Freight Waves John Gallagher June 8, 2021

To address those disruptions, one of the recommendations by the authors of the report — Jake Sullivan and Brian Deese, assistants to President Joe Biden — is that the administration establish a new Supply Chain Disruptions Task Force, to be led by the secretaries of Commerce, Transportation and Agriculture. It will focus on areas where there has been evidence of a “mismatch between supply and demand” within the transportation sector, along with the homebuilding and construction, semiconductor, and agriculture and food sectors. “The Task Force will bring the full capacity of the federal government to address near-term supply/demand mismatches,” the report states. “It will convene stakeholders to diagnose problems and surface solutions — large and small, public or private — that could help alleviate bottlenecks and supply constraints.” The task force recommendation comes at a time when spot rates for transportation capacity in the trucking and container shipping sectors have soared due to surges in demand as the country recovers from the pandemic.

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Speed limiter debate starts anew with new bill controlling heavy trucks

Logistics Management John Schulz June 8, 2021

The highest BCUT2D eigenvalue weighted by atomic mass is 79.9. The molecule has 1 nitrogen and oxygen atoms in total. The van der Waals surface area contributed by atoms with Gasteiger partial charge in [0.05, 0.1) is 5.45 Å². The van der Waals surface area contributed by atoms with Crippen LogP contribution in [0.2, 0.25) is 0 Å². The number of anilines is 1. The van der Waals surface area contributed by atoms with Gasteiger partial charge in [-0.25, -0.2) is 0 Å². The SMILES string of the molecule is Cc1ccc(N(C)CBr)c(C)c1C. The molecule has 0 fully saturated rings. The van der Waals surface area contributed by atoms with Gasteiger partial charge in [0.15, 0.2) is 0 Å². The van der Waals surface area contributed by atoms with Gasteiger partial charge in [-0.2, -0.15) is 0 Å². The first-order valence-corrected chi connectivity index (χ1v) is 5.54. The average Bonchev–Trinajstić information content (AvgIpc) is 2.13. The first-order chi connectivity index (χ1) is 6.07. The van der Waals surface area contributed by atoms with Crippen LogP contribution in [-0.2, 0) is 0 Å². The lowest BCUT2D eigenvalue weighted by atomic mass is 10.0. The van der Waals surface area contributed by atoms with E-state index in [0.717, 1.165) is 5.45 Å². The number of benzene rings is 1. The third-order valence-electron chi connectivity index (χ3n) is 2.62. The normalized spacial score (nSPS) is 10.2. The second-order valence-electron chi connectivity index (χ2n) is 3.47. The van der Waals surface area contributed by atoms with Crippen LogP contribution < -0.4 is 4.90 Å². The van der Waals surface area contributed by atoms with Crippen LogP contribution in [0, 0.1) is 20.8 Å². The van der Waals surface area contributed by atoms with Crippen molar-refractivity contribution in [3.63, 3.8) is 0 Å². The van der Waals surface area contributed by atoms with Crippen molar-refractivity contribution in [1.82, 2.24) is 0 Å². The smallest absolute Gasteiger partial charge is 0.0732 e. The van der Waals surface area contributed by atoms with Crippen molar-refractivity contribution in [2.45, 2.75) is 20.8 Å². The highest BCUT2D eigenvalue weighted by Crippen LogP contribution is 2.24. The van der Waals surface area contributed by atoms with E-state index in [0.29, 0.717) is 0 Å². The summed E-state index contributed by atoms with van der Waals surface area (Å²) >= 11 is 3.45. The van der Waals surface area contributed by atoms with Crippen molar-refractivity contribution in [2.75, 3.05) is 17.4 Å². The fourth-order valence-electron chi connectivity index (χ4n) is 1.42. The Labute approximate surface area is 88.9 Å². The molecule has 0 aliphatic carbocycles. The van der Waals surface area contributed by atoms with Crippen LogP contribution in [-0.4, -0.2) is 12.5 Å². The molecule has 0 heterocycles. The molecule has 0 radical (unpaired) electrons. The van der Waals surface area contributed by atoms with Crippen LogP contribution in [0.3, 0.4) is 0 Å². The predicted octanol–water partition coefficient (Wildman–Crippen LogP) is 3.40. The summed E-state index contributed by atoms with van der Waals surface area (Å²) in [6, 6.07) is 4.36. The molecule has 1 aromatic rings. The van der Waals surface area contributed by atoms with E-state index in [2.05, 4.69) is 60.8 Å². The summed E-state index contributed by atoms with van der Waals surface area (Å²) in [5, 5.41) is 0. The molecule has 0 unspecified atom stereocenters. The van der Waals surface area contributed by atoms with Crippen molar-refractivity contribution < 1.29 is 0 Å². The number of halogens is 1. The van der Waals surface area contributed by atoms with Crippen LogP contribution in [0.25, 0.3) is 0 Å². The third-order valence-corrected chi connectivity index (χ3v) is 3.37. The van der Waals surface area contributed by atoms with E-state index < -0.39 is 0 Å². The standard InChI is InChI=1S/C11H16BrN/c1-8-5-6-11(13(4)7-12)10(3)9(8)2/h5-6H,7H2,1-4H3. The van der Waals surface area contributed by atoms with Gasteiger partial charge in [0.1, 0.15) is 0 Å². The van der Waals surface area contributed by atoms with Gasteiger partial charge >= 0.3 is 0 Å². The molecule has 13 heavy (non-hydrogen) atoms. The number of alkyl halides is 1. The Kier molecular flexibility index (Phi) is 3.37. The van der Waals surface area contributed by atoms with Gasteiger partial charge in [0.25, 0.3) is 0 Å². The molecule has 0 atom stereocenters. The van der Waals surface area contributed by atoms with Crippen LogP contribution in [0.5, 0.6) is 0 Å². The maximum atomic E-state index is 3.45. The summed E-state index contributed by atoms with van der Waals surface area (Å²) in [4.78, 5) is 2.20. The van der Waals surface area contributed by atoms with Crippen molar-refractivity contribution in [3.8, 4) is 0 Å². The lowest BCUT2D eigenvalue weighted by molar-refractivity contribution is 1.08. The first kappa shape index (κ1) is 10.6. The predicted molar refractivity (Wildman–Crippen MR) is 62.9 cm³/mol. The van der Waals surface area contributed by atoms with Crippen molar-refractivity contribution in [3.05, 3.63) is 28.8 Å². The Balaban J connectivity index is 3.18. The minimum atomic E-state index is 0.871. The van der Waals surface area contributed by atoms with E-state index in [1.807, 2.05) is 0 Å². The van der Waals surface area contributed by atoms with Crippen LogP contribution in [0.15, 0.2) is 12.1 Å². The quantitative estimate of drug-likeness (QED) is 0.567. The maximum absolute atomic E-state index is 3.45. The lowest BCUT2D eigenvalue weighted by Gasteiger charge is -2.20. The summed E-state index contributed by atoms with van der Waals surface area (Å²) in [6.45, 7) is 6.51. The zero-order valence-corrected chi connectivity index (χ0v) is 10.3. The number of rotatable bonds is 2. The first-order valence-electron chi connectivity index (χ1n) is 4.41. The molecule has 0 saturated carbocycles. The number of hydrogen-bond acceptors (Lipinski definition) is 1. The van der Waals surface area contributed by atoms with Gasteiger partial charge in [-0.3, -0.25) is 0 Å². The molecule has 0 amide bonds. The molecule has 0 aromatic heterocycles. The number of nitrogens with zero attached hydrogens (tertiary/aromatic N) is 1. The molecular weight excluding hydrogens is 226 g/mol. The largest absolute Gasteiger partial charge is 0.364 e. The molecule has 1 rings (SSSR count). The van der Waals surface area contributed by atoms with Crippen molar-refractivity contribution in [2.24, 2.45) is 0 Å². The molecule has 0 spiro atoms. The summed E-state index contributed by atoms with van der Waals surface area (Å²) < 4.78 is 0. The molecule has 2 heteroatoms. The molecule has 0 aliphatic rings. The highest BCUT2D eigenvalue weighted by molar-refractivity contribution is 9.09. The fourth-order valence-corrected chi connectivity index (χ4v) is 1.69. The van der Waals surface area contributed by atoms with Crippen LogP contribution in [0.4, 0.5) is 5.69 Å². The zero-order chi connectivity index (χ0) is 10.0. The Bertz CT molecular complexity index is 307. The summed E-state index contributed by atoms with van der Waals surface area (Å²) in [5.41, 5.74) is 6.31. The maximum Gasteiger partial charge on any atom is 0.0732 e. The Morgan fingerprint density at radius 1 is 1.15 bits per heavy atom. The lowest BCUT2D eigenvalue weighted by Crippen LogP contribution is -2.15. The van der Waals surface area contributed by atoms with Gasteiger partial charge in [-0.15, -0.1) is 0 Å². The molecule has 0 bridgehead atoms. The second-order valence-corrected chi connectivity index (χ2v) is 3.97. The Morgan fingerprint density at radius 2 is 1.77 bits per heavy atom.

The Cullum Owings Large Truck Safe Operating Speed Act would codify into law a “speed limiter” rule that’s been under consideration for more than a decade. The bill is named for 22-year-old Atlanta resident Cullum Owings, who was killed in a car-truck collision in 2002 while returning to college. The legislation was long-championed by former Georgia Sen. Johnny Isakson. It is endorsed by the Truckload Carriers Association, the Trucking Alliance, AAA, the Institute for Safer Trucking, Road Safe America and the Safe Operating Speed Alliance. “Millions of motorists are within a few feet of 80,000-pound tractor trailer rigs each day and there is no reason why that equipment should be driven at 75 or 80 or 85 miles per hour,” said Steve Williams, chairman and CEO of Maverick USA, Little Rock, Ark., co-founder and president of the Trucking Alliance and also a former chairman of the American Trucking Associations. OOIDA said large carriers’ use of speed limiters is primarily for fleet management purposes – a tool single truck operators and small fleets don’t require. OOIDA sees their effort to speed limit independent truckers as nothing more than an attempt to eliminate one of the few economic advantages small-business truckers currently enjoy. “Drivers hate speed limiters because of the operational and safety problems they create,” Spencer explained. “Large carriers would love nothing more than to ensure every truck and carrier is stuck with these devices, so their drivers stop fleeing for jobs at more trucker-friendly carriers,” Spencer added.

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President Biden Ends Infrastructure Talks With Senate GOP Group

The Wall Street Journal Andrew Duehren et al. June 9, 2021